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Don Paul: 'Significant lake effect snow for some of us'

The initial arrival of colder air by Wednesday will be modest, and give us all some adjustment time in advance of the real shakeup of our benign weather pattern to truly wintry. The first cold front will be preceded by a notable warmup and a wetdown. Here is an ensemble projection of the upper air pattern just ahead of that cold front.

In the cold front’s wake, the temperatures by Wednesday into Friday will run in the 30s during the day, turning colder during Friday and especially the weekend which follows. That is cold enough for a lake response, with a temperature dropoff/lapse rate  from the lake surface up to about 5,000 feet adequate for lake effect snow. We typically look for a lapse rate of 13 degrees Celsius from the lake temperature to around 5,000 feet to get things going. That lapse rate triggers lake effect due to upward motion tied to the lake’s relative warmth compared to colder air aloft. However, there are signs initially behind the first front the air in that layer will be fairly dry. Additionally, the winds will shift in direction with increased altitude enough to produce wind shear. That shear will tear at any lake bands and tend to keep them poorly organized midweek.

But note the sharp deepening of the eastern trough by the end of the week, responding to the sharp pumped up ridge over western North America.

This warm western ridge/cold eastern trough pattern looks to be rather persistent for some weeks afterward in extended range ensembles, meaning an lengthier period of mostly below average temperatures. There will be variations on this theme within the overall pattern, because “kinks” or short waves will be passing through the long wave trough. Each time one of those short waves goes by, the lower level winds tend to “back” in a counterclockwise direction ahead of the wave. Here, from the University of Wisconsin’s superb CIMMS NOAA Satellite blog, is a loop of the backed southwest flow which can result in delivery of significant lake snow northeast of Lake Erie.

And here is a loop of the northwest veered flow which often occurs behind the wave.

Part of the art and science of forecasting accumulations is determining how long the backed southwest flow will persist as opposed to the eventual veered west or northwest flow. In Christmas week 2001, we had lengthy periods of a southwest flow which delivered an all time record 82” of snow during that week for Buffalo.

In addition to duration of a directional flow, there must be precision in forecasting wind direction. It’s not enough to know the wind will be “from the southwest.”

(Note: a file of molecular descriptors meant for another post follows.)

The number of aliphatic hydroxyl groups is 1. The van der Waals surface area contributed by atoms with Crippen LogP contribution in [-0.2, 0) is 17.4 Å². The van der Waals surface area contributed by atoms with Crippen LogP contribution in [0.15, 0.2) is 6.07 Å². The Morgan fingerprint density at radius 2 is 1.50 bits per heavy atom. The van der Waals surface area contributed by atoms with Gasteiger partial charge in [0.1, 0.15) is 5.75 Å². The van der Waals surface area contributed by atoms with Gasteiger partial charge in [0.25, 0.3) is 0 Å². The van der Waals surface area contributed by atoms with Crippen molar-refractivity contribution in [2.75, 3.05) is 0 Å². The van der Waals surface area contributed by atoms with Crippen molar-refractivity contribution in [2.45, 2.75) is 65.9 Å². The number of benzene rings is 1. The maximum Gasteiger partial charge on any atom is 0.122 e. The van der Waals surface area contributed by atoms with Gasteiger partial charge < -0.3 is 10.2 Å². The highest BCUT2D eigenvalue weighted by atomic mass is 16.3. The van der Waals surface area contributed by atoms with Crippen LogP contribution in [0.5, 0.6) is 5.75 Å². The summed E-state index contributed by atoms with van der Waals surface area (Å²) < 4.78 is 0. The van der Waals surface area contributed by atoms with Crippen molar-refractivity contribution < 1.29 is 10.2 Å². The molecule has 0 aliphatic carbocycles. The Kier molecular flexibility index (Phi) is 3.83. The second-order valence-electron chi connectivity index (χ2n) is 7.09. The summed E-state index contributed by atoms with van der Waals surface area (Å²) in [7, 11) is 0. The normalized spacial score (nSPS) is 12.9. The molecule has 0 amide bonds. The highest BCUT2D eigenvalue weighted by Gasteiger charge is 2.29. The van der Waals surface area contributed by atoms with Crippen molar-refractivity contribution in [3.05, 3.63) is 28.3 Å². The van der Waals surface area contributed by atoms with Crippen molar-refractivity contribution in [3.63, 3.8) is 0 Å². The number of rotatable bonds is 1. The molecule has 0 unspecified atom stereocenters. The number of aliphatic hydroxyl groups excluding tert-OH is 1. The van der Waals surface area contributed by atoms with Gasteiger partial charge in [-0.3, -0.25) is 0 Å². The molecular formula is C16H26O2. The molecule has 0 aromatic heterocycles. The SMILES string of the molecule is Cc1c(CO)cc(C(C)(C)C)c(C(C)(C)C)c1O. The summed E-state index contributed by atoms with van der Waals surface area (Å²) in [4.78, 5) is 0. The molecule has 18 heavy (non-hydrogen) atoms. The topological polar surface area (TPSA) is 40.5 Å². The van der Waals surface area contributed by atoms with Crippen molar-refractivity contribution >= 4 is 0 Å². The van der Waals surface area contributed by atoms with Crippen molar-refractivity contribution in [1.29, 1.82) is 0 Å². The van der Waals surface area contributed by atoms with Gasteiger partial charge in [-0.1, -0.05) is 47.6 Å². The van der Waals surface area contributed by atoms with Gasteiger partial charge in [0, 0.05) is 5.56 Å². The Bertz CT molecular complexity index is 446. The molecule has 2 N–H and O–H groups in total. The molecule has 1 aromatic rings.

If our wind directional forecast is off by 5 degrees on the compass anywhere in our most densely populated area, northern Erie County, we can warn — or not warn — the wrong 100,000+ people. If the winds are originating from 250 degrees, decades of experience tell us lake effect will focus mainly on Buffalo out to the airport and beyond to Batavia, assuming conditions for lake effect snow are favorable in terms of temperature, humidity, and lack of wind shear aloft. Just 5 degrees more veering to 255 degrees will focus on South Buffalo through Depew, Lancaster and some of the nearby Buffalo Southtowns. 245 degrees will reach parts of “southern” Amherst and northern Cheektowaga; 240 degrees reaches most of Amherst and Clarence … and so on. Just a few degrees difference in direction makes a big difference. Precision such as this has been made at least partially attainable with the advent of high resolution models such as the National Weather Service WRF.

The passage, precise timing, path, and intensity of these small short waves cannot be resolved, say, a week in advance. The high resolution zoomed-in/mesoscale models cannot run too far out in time, as opposed to lower resolution global models such as the American GFS and the European. As of this writing, there is high confidence on the overall establishment of this wintry pattern but necessarily lower confidence on the details involving lake effect  snow. Early on, the American GFS indicates a west-northwest flow Wednesday night.

But allowing the GFS to run further out in time shows some oscillations, suggesting short waves in this pattern which may allow occasional backing to a more southwest flow. The overall “look” of the pattern suggests winds will be more frequently from the west or northwest with greater snow amounts in ski country and the southern tier. There will probably be, in my judgment, some movement of the bands farther north from time to time. And the WNW to NW flow may also deliver occasional rounds of lake snow closer to Lake Ontario and suburbs north and northeast of the metro area. winter is looming on the horizon in the near future in terms of temperature and wind chill for everyone, and significant lake snow for some.

Obviously as we get closer to the pattern shift, details will become clearer. In the meantime, you can assume real winter in terms of temperature for everyone in Western New York  … and significant lake effect snow for some of us.

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